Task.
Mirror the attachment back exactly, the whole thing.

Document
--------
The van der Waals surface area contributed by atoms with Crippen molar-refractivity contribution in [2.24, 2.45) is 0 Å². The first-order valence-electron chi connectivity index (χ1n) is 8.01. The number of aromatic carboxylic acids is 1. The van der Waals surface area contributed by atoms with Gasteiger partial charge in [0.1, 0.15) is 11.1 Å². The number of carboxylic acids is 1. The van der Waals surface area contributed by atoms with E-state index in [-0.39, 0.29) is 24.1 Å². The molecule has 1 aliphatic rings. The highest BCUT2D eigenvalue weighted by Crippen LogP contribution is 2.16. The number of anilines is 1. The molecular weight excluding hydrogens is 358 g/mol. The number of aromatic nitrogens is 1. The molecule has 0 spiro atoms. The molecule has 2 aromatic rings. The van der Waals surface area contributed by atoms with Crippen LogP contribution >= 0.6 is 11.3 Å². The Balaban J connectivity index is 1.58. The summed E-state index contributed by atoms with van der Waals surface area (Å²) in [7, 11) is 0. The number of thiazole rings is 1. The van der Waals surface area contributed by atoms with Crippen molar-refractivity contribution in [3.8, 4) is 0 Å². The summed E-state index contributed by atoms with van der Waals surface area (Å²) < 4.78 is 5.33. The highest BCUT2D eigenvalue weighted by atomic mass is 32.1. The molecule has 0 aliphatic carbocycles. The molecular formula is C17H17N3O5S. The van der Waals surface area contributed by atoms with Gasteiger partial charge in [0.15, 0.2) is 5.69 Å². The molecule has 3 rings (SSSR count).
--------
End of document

The van der Waals surface area contributed by atoms with Crippen molar-refractivity contribution in [2.24, 2.45) is 0 Å². The first-order valence-electron chi connectivity index (χ1n) is 8.01. The number of aromatic carboxylic acids is 1. The van der Waals surface area contributed by atoms with Gasteiger partial charge in [0.1, 0.15) is 11.1 Å². The number of carboxylic acids is 1. The van der Waals surface area contributed by atoms with E-state index in [-0.39, 0.29) is 24.1 Å². The molecule has 1 aliphatic rings. The highest BCUT2D eigenvalue weighted by Crippen LogP contribution is 2.16. The number of anilines is 1. The molecular weight excluding hydrogens is 358 g/mol. The number of aromatic nitrogens is 1. The molecule has 0 spiro atoms. The molecule has 2 aromatic rings. The van der Waals surface area contributed by atoms with Crippen LogP contribution >= 0.6 is 11.3 Å². The Balaban J connectivity index is 1.58. The summed E-state index contributed by atoms with van der Waals surface area (Å²) in [7, 11) is 0. The number of thiazole rings is 1. The van der Waals surface area contributed by atoms with Crippen molar-refractivity contribution in [3.8, 4) is 0 Å². The summed E-state index contributed by atoms with van der Waals surface area (Å²) < 4.78 is 5.33. The highest BCUT2D eigenvalue weighted by atomic mass is 32.1. The molecule has 0 aliphatic carbocycles. The molecular formula is C17H17N3O5S. The van der Waals surface area contributed by atoms with Gasteiger partial charge in [0.15, 0.2) is 5.69 Å². The molecule has 3 rings (SSSR count).